Users must be able to access the content as technologies advance (as technologies and user agents evolve, the content should remain accessible).

Information and user interface components must be presentable to users in ways they can perceive. This means that users must be able to perceive the information being presented (it can't be invisible to all of their senses).

2 Guidelines

Is your Content Robust

The questions below are designed to assist you in determining if your website, application, and/or content is robust to people with disabilities. Each question is linked to in-depth information, resources, and examples on how to apply the guidelines to our products.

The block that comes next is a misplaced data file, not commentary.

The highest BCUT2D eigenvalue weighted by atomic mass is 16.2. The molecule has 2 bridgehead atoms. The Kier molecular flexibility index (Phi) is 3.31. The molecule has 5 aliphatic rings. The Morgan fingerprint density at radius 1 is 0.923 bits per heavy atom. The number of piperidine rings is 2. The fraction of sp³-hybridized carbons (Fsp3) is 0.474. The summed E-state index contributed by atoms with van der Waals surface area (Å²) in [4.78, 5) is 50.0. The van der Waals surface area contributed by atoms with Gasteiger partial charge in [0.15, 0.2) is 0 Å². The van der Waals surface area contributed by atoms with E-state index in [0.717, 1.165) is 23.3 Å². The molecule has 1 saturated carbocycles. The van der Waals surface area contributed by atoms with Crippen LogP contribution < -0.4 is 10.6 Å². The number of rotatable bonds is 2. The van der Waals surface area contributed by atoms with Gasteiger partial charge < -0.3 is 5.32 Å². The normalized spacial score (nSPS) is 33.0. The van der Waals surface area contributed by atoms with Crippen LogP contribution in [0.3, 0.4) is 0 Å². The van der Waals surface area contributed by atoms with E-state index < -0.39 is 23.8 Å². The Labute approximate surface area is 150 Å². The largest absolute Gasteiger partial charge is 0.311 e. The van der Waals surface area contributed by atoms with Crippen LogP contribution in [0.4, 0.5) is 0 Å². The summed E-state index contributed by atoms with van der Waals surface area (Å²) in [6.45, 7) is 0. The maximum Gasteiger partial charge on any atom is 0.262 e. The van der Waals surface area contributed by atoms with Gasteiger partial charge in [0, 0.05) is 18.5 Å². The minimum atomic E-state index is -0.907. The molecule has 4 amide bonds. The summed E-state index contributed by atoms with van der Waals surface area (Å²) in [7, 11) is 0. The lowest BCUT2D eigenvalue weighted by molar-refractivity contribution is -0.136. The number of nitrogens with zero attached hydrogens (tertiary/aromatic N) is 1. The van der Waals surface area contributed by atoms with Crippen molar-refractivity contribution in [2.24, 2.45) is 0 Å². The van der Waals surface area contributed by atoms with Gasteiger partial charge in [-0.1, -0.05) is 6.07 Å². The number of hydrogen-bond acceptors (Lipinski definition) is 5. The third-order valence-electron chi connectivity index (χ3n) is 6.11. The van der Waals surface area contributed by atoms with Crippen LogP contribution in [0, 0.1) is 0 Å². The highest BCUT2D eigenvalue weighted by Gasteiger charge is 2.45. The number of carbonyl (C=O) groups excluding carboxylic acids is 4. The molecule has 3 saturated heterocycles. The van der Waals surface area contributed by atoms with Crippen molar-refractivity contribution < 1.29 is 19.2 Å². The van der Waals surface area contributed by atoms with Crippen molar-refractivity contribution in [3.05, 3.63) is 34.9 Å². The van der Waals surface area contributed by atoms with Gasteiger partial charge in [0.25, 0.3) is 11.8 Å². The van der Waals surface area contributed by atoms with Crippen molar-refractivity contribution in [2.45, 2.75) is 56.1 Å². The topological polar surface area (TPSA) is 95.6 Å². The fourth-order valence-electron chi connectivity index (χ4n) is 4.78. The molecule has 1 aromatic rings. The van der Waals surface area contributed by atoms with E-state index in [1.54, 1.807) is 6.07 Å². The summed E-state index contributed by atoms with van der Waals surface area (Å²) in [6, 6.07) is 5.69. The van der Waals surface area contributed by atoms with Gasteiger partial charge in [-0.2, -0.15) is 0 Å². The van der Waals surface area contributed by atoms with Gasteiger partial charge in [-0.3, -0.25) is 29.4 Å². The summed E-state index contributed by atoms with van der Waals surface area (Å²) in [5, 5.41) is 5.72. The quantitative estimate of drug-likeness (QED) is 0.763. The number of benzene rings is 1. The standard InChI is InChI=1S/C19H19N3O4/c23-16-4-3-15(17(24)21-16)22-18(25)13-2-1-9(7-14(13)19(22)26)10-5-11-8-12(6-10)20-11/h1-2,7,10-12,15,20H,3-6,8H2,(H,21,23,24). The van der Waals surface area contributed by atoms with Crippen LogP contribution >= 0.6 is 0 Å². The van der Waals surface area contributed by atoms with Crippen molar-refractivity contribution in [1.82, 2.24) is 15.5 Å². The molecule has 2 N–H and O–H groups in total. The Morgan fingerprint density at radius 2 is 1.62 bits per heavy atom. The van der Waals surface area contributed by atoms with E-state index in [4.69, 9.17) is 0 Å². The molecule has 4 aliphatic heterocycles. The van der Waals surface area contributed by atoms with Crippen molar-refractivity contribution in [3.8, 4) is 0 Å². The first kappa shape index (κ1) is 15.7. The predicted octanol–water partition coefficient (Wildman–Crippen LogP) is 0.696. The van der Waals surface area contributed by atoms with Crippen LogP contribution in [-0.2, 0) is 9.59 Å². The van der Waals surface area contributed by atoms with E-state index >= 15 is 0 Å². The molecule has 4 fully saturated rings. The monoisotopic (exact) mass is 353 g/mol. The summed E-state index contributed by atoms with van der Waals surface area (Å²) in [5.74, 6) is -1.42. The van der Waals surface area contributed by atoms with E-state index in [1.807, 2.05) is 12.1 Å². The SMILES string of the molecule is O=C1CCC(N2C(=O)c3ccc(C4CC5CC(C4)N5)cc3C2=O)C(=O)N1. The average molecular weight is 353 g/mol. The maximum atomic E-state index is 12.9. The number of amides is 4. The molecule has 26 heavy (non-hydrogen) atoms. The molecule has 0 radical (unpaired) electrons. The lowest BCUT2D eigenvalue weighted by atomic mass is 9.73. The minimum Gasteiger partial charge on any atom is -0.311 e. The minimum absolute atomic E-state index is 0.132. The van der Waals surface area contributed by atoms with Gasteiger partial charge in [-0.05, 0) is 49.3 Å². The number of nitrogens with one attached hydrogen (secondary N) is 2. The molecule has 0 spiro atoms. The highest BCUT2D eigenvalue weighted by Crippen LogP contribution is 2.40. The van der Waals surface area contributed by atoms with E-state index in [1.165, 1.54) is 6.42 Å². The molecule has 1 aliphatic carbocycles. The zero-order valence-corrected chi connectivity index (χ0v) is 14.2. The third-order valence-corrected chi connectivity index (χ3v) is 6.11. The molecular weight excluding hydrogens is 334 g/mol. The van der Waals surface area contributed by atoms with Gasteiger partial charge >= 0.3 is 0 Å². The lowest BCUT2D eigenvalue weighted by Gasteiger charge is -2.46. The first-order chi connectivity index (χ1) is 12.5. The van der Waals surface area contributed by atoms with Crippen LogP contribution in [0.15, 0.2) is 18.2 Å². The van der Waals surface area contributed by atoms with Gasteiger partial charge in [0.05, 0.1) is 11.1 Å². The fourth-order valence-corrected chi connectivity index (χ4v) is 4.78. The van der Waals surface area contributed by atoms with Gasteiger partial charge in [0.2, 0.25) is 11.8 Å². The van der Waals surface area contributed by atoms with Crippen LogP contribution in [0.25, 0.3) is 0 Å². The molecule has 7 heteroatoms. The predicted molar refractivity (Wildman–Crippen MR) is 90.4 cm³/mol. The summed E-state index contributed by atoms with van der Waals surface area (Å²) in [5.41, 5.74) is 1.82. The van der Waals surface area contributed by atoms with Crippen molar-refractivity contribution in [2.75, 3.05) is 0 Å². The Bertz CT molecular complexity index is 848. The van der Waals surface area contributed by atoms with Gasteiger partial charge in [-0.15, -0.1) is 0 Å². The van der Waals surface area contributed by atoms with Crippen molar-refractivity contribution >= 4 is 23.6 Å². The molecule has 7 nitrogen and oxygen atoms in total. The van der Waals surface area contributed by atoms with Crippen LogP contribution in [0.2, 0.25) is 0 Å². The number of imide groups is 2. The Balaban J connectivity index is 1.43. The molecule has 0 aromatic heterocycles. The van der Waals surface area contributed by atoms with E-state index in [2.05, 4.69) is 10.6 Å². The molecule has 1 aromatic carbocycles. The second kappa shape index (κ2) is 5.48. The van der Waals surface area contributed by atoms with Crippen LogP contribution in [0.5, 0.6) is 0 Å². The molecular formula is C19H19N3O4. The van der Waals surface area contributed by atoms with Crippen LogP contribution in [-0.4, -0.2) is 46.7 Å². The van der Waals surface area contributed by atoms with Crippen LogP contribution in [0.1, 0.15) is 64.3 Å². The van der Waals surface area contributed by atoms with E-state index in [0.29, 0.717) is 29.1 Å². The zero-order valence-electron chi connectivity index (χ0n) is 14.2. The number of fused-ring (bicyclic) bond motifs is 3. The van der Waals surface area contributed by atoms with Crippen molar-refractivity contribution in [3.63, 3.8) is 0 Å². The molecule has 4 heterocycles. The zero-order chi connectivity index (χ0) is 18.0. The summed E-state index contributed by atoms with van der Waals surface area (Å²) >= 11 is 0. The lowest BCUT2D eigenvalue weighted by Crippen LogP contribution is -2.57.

To ensure proper parsing, is website/application code complete, according to specifications, nested correctly, free of duplicate attributes, and are all IDs unique? (Success Criterion 4.1.1 – Level A)

Name, Role, Value:

In your platform/content, are there any interface components that have been developed or scripted internally that may not provide name, role, and value appropriately? (Success Criterion 4.1.2 – Level A)